where h is Planck’s constant. Therefore, conservation of mass-energy can be violated by an amount E for a time t ≈ h/(4π∆E) in which time no process can detect the violation. This allows the temporary creation of a particle of mass m, where E = mc2. The larger the mass and the greater the E, the shorter is the time it can exist. This means the range of the force is limited, because the particle can only travel a limited distance in a finite amount of time. In fact, the maximum distance is d ≈ ct, where c is the speed of light. The pion must then be captured and, thus, cannot be directly observed because that would amount to a permanent violation of mass-energy conservation. Such particles (like the pion above) are called virtual particles, because they cannot be directly observed but their effects can be directly observed. Realizing all this, Yukawa used the information on the range of the strong nuclear force to estimate the mass of the pion, the particle that carries it.
Yukawa developed the first quantum field theory of the strong force, with newly discovered particles known as ‘mesons’ acting as the force carrying virtual particles. Yukawa produced evidence of mesons in experiments where he bombarded protons with neutrons. If sufficient energy is in a nucleus, it would be possible to free the pion—that is, to create its mass from external energy input. This can be accomplished by collisions of energetic particles with nuclei, but energies greater than 100 MeV are required to conserve both energy and momentum. Short-lived particles were emitted. Yukawa calculated their maximum lifetime, and hence their minimum mass, and found them to be at least 200 times more massive than the electron.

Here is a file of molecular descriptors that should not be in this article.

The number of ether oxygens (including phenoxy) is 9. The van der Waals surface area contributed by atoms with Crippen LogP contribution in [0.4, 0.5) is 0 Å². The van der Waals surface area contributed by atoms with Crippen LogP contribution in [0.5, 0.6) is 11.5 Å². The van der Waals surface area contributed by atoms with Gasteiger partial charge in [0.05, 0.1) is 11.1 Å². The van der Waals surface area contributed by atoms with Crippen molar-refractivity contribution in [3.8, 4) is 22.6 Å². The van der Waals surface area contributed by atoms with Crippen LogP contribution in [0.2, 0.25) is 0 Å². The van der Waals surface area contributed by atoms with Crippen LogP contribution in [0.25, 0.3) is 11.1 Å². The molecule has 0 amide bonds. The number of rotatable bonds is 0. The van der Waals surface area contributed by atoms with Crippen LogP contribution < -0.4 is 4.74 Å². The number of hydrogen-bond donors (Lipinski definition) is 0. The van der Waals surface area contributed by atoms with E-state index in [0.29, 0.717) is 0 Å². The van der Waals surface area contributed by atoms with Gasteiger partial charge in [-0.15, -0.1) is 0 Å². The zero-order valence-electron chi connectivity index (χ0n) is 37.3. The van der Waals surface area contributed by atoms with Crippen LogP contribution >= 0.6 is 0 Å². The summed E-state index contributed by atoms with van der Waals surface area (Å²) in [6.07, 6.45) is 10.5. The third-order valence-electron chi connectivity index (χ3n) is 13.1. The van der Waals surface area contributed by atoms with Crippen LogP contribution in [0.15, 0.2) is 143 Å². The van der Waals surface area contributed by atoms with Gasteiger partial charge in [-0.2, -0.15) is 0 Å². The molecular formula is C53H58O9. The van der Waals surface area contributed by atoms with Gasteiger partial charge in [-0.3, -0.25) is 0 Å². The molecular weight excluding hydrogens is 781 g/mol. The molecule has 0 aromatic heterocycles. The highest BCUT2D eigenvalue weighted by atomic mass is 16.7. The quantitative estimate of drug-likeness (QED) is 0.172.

In 1936, American physicists Carl David Anderson and Seth Neddermeyer discovered another new particle in cosmic radiation that seemed to have a similar mass to Yukawa’s meson. It was soon shown that Anderson’s new particle penetrated matter too easily, and was therefore not massive enough to be the same particle Yukawa had predicted. It was suggested that there might be two types of mesons. The first evidence for this came in 1947, when Brazilian physicist Cesar Lattes and his team conducted a high altitude cosmic-ray experiment. Their results showed that Yukawa’s heavier meson decays into Anderson’s lighter ones. Yukawa’s heavier particle was renamed pi and became known as the pi-meson or pion. The lighter particle was named mu and became known as the mu-meson or muon. It was later shown that the pion is composed of smaller particles but the muon is an elementary particle with a spin of 1/2, similar to the electron but more massive. It’s no longer considered a type of meson. In 1938, British physicist Nicholas Kemmer had predicted that there are three types of pions: a neutral pion, and pions with a negative and positive charge. This was similar to Heisenberg’s idea that protons and neutrons are charged and neutral versions of the same particle.
Differences in the binding energy of the nuclear force between different nuclei power nuclear fusion and nuclear fission. Nuclear fusion accounts for most energy production in the Sun and other stars. Nuclear fission allows for decay of radioactive elements and isotopes, although it is often mediated by the weak interaction.